I believe that solution #1 is the main culprit for my skin reaction, as it was the one that saw the most use. Also, my skin started to get better after I stopped using it.

Solution #2 has been used sparingly, and only seems to dry my skin slightly when used. I have not yet used solution #3, but will need to in the coming weeks.

Below are the chemicals relisted with their concentration levels. Additionally, water is used to dilute all solutions.

1.

NOTE: :-[ It seems I looked up the wrong MSDS initially, and the list for this solution was incorrect. Below are the correct chemicals.

D-glucopyranose, oligomeric, decyl octyl glycosides : 5-10%
Ammonium hydroxide : 1-5%

2.

Alcohols, c10-14, ethoxylated : 5-10%
Ethylenediamine tetraacetate : 1-5%

3.

D-Glucopyranose, oligomeric, decyl octyl glycosides : 1-5%
2-(2 butoxyethoxy) ethanol : 1-5%
Alkylpolyglycosides : 1-5%

As for my housework, my wife is also a cleaner (and very fussy  ;D) and insists on doing a majority of the housework herself - I'm relegated to vacuuming and making beds!  :D

Offline CTLA

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Re: Need help selecting gloves
« Reply #6 on: June 20, 2018, 09:50:32 PM »
If you really wanted to go all out, neoprene would offer pretty good protection, though it's probably overkill.

Overkill sounds like a good idea to me! However, neoprene - as in wetsuit material? I can't imagine that being too effective - but like I said, I'm not the sharpest knife in the drawer!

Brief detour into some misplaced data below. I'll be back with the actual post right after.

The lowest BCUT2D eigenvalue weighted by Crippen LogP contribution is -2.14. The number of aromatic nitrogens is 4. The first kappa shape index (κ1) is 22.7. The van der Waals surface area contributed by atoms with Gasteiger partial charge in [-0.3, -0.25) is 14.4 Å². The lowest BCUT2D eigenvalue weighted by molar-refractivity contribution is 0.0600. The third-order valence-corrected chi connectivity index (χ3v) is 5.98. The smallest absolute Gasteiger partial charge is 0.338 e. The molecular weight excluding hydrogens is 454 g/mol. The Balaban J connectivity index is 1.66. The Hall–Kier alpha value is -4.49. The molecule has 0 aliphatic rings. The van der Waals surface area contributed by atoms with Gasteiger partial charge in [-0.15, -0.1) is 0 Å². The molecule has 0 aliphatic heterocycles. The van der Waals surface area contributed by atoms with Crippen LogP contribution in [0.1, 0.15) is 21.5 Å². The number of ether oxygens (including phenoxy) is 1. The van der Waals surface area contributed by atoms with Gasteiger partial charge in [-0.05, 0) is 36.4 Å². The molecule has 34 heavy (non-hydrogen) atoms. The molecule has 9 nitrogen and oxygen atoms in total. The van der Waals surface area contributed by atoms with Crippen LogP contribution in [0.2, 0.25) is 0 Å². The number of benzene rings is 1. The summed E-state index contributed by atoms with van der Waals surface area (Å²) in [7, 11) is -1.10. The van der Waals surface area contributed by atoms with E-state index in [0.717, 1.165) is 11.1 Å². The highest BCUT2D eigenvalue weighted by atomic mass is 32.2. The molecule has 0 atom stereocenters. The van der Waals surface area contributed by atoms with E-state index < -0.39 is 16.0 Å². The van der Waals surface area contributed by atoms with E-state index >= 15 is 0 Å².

Offline Corribus

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Re: Need help selecting gloves
« Reply #7 on: June 21, 2018, 10:06:17 AM »
You can find good glove compatibility charts online, via google search for (you guessed it) "glove compatibility chart".

E.g., here's one: https://www.ansellpro.com/download/Ansell_7thEditionChemicalResistanceGuide.pdf
What men are poets who can speak of Jupiter if he were like a man, but if he is an immense spinning sphere of methane and ammonia must be silent?  - Richard P. Feynman

Offline CTLA

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Re: Need help selecting gloves
« Reply #8 on: June 21, 2018, 01:15:19 PM »
You can find good glove compatibility charts online, via google search for (you guessed it) "glove compatibility chart".

E.g., here's one: https://www.ansellpro.com/download/Ansell_7thEditionChemicalResistanceGuide.pdf

That was the first thing I did, actually, but I couldn't find all of the chemicals listed on various ones. I understand that they might go by a variation of their name or are listed under a specific group name, and as I said, not being experienced with chemicals I needed some professional assistance. And that's why (you guessed it) I came here.